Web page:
St. Louis City

St. Louis City vs. County Schools: Lessons in inequality [and life]

As a current high school student in St. Louis , I am often asked which high school I attend, and I am quite proud of my response. I am white, I live in an affluent part of St. Louis County, and I am one of the few students who attend a school outside of their neighborhood district through a desegregation program. I travel about 25 minutes into the city each day to attend a school in the St. Louis City Public Schools (SLPS) district.

Although I love my school, I recognize that the resource allocation in my district, versus that of a suburban district, is very different, which often translates to lower test scores and higher dropout rates. SLPS faces unfortunate structural disadvantages that puts it in tough positions and stretches its budget thin. Costs such as transportation, building maintenance, and utilities for the SLPS district are higher than those of its county counterparts, and funds devoted to quality curricula have to take a back seat. It is hard to believe that SLPS is one of the highest-spending districts in Missouri (with an average spending rate of $14,779 per pupil), and outspends all but two St. Louis County school districts. As a student who has attended an SLPS school for my entire educational career, I can attest that this is quite a shock.

Many school buildings in the district are over 100 years old and cost more to maintain than younger buildings. When compared to the state-of-the-art facilities suburban districts tout, SLPS schools seem outdated. To entice potential students, SLPS offers 30 attractive magnet or choice school programs, which are open to anyone regardless of zip code. Nevertheless, low enrollment persists. Some schools have closed as a result, but SLPS has had little success in selling the properties. Condensing struggling schools has led to more transportation costs, and transportation is already a large line item in the budget because of the magnet and choice schools.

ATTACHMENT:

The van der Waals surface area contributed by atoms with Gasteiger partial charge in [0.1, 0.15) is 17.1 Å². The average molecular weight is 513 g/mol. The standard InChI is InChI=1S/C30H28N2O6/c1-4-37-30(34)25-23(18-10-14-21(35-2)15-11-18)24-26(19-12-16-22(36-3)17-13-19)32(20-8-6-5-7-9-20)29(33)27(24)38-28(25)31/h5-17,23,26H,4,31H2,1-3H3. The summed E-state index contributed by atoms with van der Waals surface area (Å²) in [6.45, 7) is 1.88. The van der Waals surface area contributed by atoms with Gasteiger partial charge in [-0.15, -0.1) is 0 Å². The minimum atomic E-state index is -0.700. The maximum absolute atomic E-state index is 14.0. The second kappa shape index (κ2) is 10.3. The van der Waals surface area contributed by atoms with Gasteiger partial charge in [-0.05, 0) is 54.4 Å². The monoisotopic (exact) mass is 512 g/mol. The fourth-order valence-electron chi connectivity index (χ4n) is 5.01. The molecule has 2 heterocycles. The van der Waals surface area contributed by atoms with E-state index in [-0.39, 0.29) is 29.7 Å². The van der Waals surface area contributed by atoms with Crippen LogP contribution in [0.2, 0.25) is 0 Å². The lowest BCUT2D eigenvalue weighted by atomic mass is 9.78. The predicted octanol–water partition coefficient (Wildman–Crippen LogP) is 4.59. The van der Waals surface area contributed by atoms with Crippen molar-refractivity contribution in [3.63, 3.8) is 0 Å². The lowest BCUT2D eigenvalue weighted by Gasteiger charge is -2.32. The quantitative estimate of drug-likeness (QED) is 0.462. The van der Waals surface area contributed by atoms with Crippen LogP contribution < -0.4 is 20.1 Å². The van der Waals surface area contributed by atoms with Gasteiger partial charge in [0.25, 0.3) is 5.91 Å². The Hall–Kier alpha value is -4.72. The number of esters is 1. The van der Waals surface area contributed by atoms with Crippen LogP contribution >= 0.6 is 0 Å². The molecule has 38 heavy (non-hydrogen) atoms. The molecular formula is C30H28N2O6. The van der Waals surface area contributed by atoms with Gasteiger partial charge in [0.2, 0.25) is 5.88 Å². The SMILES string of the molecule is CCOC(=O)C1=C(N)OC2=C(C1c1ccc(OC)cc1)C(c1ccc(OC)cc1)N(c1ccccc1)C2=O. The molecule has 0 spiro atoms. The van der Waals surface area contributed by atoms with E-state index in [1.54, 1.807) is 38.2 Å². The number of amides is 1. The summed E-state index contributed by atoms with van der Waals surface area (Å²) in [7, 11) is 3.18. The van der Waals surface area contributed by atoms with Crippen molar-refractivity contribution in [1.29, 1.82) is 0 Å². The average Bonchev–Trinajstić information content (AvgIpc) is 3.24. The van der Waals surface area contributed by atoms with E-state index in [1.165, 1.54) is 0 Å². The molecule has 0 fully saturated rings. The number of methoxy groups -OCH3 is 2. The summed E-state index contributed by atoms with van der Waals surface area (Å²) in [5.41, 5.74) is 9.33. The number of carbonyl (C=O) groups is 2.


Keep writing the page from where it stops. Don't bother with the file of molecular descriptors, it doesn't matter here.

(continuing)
Teacher turnover rate is yet another issue. When compared to other districts in the St. Louis area with a similar spending rate per pupil, SLPS pays a very low salary. SLPS pays a median salary of $43,937 a year and keeps teachers in district for about 5 years, which is much lower than a similarly spending county district. SLPS often hires first-year teachers, or teachers who have been fired from other districts, because their salaries are less expensive than that of a well-experienced teacher. After gaining experience, these younger teachers move on to other districts that offer better pay.

SLPS schools face disadvantages even before students walk in the door.

In addition to having high costs, revenues are low. Factors such as a poorer tax base and high poverty rate put the SLPS district at an economic disadvantage. On top of this, population in the city has seen a significant drop since its peak in 1950, meaning the district receives less revenue from property taxes and less money from the state because of lower daily attendance in schools. SLPS schools face disadvantages even before students walk in the door.